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IAEA Suspects Iraq on Nuclear Weapons Development.

Posted August. 28, 2003 22:13,   


Dispute over Iran’s nuclear weapons development is heating up once again as the International Atomic Energy Agency (IAEA) found two different types of highly enriched uranium particles at atomic-energy-related facilities in Iran.

Iran is one of the countries referred to as an ‘axis of evil’ along with North Korea by US President George W. Bush. Now as the news erupts while the United States is participating in the 6-way talks to resolve North Korea’s nuclear crisis, much attention is being paid to the response of the United States which brought about war against Iraq blaming its production of weapons of mass destruction.

The IAEA found the particles at uranium processing facilities in Natanz, south of Iran’s capital Tehran. “The two particles are not necessary making nuclear power,” a western foreign diplomat said, raising its suspicion.

Iran, however, reputed such accusation, claiming “The facilities in Natanz are merely plants for enriching uranium to supply to nuclear power plants. What they produce is not enriched enough for making nuclear weapons.”

A heavy water reactor that is being built in southwest Tehran is also a target of suspicion since heavy water can be used as a coolant for producing highly enriched uranium or plutonium. Some pundits believe an electric plant in Kalaye may be a nuclear-material-enriching facility.

Iran is currently building a nuclear energy plant in Beushir with Russia’s support. One 1,000MW plant is about to be completed and Iran is planning to build another 13,000MW plant soon. Uranium is planned to be supplied to the plants by Russia.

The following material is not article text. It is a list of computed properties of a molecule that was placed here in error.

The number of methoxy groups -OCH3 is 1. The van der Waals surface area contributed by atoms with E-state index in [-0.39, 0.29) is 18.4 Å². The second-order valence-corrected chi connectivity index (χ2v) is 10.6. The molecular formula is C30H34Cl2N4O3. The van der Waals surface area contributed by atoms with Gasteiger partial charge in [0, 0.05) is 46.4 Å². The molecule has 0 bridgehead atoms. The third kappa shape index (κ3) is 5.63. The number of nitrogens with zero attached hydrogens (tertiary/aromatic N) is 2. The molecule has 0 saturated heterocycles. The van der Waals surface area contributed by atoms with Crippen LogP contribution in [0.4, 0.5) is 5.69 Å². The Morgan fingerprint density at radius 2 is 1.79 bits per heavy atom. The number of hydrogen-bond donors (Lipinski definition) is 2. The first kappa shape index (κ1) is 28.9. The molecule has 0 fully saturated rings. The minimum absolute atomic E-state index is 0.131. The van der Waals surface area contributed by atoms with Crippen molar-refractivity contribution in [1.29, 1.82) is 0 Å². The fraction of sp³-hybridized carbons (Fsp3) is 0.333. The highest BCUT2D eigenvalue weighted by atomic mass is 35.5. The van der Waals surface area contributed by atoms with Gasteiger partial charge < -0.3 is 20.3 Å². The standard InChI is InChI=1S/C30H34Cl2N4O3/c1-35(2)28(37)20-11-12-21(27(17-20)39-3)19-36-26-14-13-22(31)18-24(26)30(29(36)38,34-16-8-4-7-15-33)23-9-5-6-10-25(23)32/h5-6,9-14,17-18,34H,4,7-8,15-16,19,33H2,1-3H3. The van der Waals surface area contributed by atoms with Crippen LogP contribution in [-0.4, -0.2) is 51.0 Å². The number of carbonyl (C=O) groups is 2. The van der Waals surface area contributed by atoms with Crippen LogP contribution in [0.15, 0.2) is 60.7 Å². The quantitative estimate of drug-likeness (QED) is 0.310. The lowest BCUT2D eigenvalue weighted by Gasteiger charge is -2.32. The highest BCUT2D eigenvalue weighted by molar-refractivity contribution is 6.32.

Besides the plants, Iran is also operating atomic reactors for academic purposes at the University of Tehran and the Ispan Nuclear Research Center. Even though they are reactors for academic purposes, they are also the subjects of inspection by the IAEA. Pundits claim that the Ispan Research Center and Technical University of Shaf are, respectively, capable of designing nuclear weapons and extracting plutonium.

Concerns over Iran’s nuclear development reached its climax in early July when it succeeded in launching a Shab-3 missile that had a range of 1,500km. Shab-3 missiles have many similar features to the Daepodong 1 of North Korea and can carry around 1,000kgs of warhead. Conservative members of the Congress in the United States believe that if Iran is undeterred in developing its nuclear programs, Iran is likely to cooperate in producing nuclear weapons with Saudi Arabia and Pakistan which, respectively, possess long range missiles and nuclear weapons. Pundits also suggest that Iran will stimulate both Syria and Egypt, which have ambitions to build nuclear fuel reprocessing facilities, to develop nuclear weapons.

Officials of the IAEA inspected Iran 5 times since June and will submit results September 8 to the board of the IAEA. The IAEA inspectors, however, claim that Iran neither provided enough information nor allowed them to inspect suspected facilities.

The IAEA is demanding Iran sign an annex of the Nuclear Nonproliferation Treaty (NPT) that will allow random inspection.

Iran, however, claims that its nuclear facilities are being developed for peaceful purposes (electricity) and is demanding western countries provide technical support in constructing nuclear plants on condition of signing the annex.

The United States is also demanding Russia halt its support in developing Iran’s nuclear facilities. In addition, the European Union, including Britain are threatening Iran that they will push economic sanctions and Japan is also pressuring Iran saying it will withdraw its 2 billion aid in developing an oil well in Ahadejan.

Jin Lee leej@donga.com